I have a problem.
If I start watching a television show, or read the first book of a series, I have to watch all the seasons or read all the books in the series. I hate the idea of leaving things unfinished. Unfortunately, sometimes that means getting stuck watching or reading something you find totally boring.
We all know what it was like in high school, when we were forced to read some dreadful novel that just didn’t appeal to us the way a YA novel did. Currently, I’m facing this dilemma. I’ve started a series—one that shall not be named—and not only are the books terribly boring, but they are so freaking long. Oh, and there are about ten books in the series.
Anywho, the issue I have with these books is that nothing happens in them. Literally nothing. Nothing exciting, at least. The plot is just so mundane that I question how these books are so popular. I also question how on Earth these books are so long, and I figure it’s because they’re packed with so much detail and description.
Here’s a quick writing tip: description is important, for obvious reasons. But less is more, as long as that little bit of description you provide is rich enough to paint a picture. But when you go on and on about something, I personally lose interest. And I think a lot of readers do too.
The description of the forest and the town in my novella with Kellan Publishing, The Lerewood, is crucial to the book, probably more so than anything else. If I didn’t describe the town as filthy or the forest as rotten and decayed, it wouldn’t give the readers the same eerie mood as I’d intended.
The clearing was just as beautiful as he remembered. The sun was coming up and the trees were lit with green gold. They looked happy to be soaking in the rays of life, but sad that there was no rain to replenish their insufferable thirst. In the orange sunlight, Uallas could easily see their decay. Each leaf was surrounded by a sort of grey mold, a disease that seemed to be spreading, causing pain to every citizen from the communities in the trees. The plants were speckled in black, drooped from a heavy slime that covered them, and infested with worms that ate them alive, sucking their lives. The blood-red veins screamed from each leaf, bursting from torture.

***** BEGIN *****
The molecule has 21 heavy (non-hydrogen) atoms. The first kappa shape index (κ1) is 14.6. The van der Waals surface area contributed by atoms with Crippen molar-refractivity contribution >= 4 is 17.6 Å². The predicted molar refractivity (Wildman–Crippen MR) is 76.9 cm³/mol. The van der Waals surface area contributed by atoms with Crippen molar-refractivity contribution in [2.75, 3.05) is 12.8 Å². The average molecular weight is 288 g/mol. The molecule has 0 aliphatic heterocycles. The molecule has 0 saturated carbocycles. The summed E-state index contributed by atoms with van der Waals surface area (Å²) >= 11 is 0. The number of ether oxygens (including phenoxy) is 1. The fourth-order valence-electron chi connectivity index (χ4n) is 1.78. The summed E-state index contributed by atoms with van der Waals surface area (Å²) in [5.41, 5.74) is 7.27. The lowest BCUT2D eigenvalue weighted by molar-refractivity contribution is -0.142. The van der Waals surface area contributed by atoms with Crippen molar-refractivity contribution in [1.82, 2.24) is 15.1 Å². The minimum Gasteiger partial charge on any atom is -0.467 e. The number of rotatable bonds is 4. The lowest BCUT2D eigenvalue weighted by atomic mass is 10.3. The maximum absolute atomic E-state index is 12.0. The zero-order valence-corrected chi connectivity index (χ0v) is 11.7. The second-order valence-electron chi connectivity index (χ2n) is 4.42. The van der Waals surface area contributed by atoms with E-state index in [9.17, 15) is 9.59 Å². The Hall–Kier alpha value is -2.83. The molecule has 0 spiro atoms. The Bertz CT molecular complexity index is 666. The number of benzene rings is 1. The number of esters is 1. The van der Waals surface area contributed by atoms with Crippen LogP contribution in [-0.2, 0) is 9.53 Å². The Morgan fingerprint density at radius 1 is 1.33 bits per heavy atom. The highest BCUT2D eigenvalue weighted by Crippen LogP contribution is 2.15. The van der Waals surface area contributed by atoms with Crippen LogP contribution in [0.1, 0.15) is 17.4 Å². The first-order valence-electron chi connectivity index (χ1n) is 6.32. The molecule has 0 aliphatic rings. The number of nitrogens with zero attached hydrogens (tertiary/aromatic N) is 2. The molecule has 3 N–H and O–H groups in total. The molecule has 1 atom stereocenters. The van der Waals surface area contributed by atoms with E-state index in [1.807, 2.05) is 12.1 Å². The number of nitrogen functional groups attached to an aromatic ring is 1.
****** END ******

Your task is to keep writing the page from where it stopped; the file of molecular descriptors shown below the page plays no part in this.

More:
-Excerpt from Chapter 8 of The Lerewood
Equally, description helps slow the pace as well as set the scene. I recently read a bit of another majorly popular author’s work, whose book is so fast paced—packed with action but lacking in any real description that makes you stop and think or appreciate the author’s vision—it was also a turn off for me. It can get overwhelming for new writers to remember all of the writing tips on the internet about description, among everything else. But the simplest advice I can give is this: use what you need in order to get your point across. Description isn’t always going to move your plot forward, but if you want to talk about your character’s long, silky black hair, do it with a clever sentence. Don’t give me a paragraph.
It’s all preference, of course; some readers, for whatever reason, like pages upon pages of description of someone’s hair. Others couldn’t care less about how many words you can use to describe a wooden chair and are only reading your thriller to see who the murderer is. Writer’s guides will also tell you that your genre can help you figure out how much to provide, as readers of different genres read for different reasons. Just…try to keep it somewhere in the middle. Or I’m most likely going to chuck your precious novel into a black hole.
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Welcome to Andrea's blog!
Here you can find news on The Lerewood and what I'm up to.